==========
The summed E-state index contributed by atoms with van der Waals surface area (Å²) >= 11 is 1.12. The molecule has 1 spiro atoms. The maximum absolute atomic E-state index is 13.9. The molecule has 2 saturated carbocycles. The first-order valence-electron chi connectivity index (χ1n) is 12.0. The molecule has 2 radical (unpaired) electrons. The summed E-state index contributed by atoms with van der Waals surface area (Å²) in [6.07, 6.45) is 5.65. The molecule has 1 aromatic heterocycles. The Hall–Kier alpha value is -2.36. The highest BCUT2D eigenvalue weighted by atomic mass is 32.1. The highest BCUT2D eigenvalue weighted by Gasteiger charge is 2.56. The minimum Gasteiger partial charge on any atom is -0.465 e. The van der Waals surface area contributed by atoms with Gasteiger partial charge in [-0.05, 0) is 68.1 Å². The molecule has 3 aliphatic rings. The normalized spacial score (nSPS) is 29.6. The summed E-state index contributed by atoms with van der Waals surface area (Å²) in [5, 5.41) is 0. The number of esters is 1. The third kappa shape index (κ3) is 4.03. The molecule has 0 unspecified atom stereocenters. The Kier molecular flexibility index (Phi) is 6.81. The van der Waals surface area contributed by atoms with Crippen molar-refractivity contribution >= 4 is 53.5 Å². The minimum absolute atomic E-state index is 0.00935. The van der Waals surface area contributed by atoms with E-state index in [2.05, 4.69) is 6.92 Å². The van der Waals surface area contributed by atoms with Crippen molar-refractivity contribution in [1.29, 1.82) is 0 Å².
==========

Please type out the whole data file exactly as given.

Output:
The summed E-state index contributed by atoms with van der Waals surface area (Å²) >= 11 is 1.12. The molecule has 1 spiro atoms. The maximum absolute atomic E-state index is 13.9. The molecule has 2 saturated carbocycles. The first-order valence-electron chi connectivity index (χ1n) is 12.0. The molecule has 2 radical (unpaired) electrons. The summed E-state index contributed by atoms with van der Waals surface area (Å²) in [6.07, 6.45) is 5.65. The molecule has 1 aromatic heterocycles. The Hall–Kier alpha value is -2.36. The highest BCUT2D eigenvalue weighted by atomic mass is 32.1. The highest BCUT2D eigenvalue weighted by Gasteiger charge is 2.56. The minimum Gasteiger partial charge on any atom is -0.465 e. The van der Waals surface area contributed by atoms with Gasteiger partial charge in [-0.05, 0) is 68.1 Å². The molecule has 3 aliphatic rings. The normalized spacial score (nSPS) is 29.6. The summed E-state index contributed by atoms with van der Waals surface area (Å²) in [5, 5.41) is 0. The number of esters is 1. The third kappa shape index (κ3) is 4.03. The molecule has 0 unspecified atom stereocenters. The Kier molecular flexibility index (Phi) is 6.81. The van der Waals surface area contributed by atoms with Crippen molar-refractivity contribution >= 4 is 53.5 Å². The minimum absolute atomic E-state index is 0.00935. The van der Waals surface area contributed by atoms with E-state index in [2.05, 4.69) is 6.92 Å². The van der Waals surface area contributed by atoms with Crippen molar-refractivity contribution in [1.29, 1.82) is 0 Å².